(Reuters) — Property owners in Germany should be required to insure against floods and other natural hazards, a senior German government official said Tuesday, seeing this as a way of spreading the cost of disaster cover.
"We would do well to introduce an affordable insurance against natural hazards for everybody," Florian Pronold, parliamentary state secretary in Germany's Environment Ministry, told an industry conference, despite objections from the insurance industry, which sees obligatory insurance as unnecessary.
Insurers paid out €1.8 billion ($2.45 billion) on 140,000 damage claims from last year's severe flooding in southern and eastern Germany, but this was only a fraction of the total as many properties were uninsured.
About 85% of damage came from areas well away from those considered at high risk for floods.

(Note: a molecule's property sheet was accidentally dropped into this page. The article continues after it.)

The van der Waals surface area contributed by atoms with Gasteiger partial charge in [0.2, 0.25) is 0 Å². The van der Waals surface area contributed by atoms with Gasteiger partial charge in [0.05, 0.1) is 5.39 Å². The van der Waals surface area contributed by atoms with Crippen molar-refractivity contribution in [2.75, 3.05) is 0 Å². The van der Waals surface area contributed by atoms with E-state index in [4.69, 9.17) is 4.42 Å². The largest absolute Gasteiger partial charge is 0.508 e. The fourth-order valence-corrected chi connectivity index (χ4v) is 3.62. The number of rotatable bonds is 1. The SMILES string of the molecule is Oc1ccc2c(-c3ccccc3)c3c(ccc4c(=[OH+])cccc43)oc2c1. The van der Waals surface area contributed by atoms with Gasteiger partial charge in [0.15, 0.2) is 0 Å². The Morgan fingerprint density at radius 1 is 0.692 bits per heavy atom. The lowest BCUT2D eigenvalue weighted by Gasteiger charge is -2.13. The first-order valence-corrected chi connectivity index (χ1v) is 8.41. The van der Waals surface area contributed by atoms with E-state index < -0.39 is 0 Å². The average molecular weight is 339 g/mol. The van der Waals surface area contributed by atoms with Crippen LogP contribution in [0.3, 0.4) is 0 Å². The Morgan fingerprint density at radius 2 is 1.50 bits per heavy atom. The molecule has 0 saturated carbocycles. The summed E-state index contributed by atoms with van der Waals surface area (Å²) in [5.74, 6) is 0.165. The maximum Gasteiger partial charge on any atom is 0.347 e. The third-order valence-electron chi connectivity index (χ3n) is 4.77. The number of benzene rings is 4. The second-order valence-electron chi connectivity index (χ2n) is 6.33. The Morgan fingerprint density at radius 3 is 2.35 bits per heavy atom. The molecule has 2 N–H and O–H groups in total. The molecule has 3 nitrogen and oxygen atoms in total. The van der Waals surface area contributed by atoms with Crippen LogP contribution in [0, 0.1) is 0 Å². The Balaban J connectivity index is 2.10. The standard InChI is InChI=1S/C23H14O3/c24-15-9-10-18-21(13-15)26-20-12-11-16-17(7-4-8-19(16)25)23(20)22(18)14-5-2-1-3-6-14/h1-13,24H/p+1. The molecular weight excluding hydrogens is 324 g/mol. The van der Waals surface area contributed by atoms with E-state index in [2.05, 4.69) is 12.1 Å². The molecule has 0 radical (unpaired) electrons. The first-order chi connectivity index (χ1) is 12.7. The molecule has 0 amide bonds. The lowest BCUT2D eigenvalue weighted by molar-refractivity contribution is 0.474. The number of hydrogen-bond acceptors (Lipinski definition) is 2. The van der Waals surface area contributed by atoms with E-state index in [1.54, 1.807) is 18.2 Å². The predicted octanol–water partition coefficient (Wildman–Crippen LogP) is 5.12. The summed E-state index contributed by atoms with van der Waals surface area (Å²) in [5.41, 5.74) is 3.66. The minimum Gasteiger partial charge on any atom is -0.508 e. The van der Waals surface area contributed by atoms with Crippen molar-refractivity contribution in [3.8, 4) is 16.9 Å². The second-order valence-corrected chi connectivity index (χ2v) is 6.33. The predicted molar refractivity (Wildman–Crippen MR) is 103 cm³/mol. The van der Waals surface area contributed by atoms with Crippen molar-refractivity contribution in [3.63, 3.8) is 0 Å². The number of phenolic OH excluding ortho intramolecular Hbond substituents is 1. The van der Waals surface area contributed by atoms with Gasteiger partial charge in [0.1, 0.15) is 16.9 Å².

German insurance industry body GDV said providing better information to homeowners on the risks of damage from floods, heavy snow or landslides was better than creating a government-mandated program.
"Obligatory insurance is a last resort, and I would warn against introducing such a measure now," GDV President Alexander Erdland told the conference.
The GDV says 99% of all buildings can be insured privately, while only about one house in three has flood insurance.
The GDV represents 140 member companies including major industry players like Allianz S.E., Munich Reinsurance Co. and Talanx A.G.
Lars Gatschke, representing the Federation of German Consumer Organizations at the conference, said introducing obligatory natural hazard insurance made sense as long as it was kept affordable and did not detract from efforts aimed at prevention.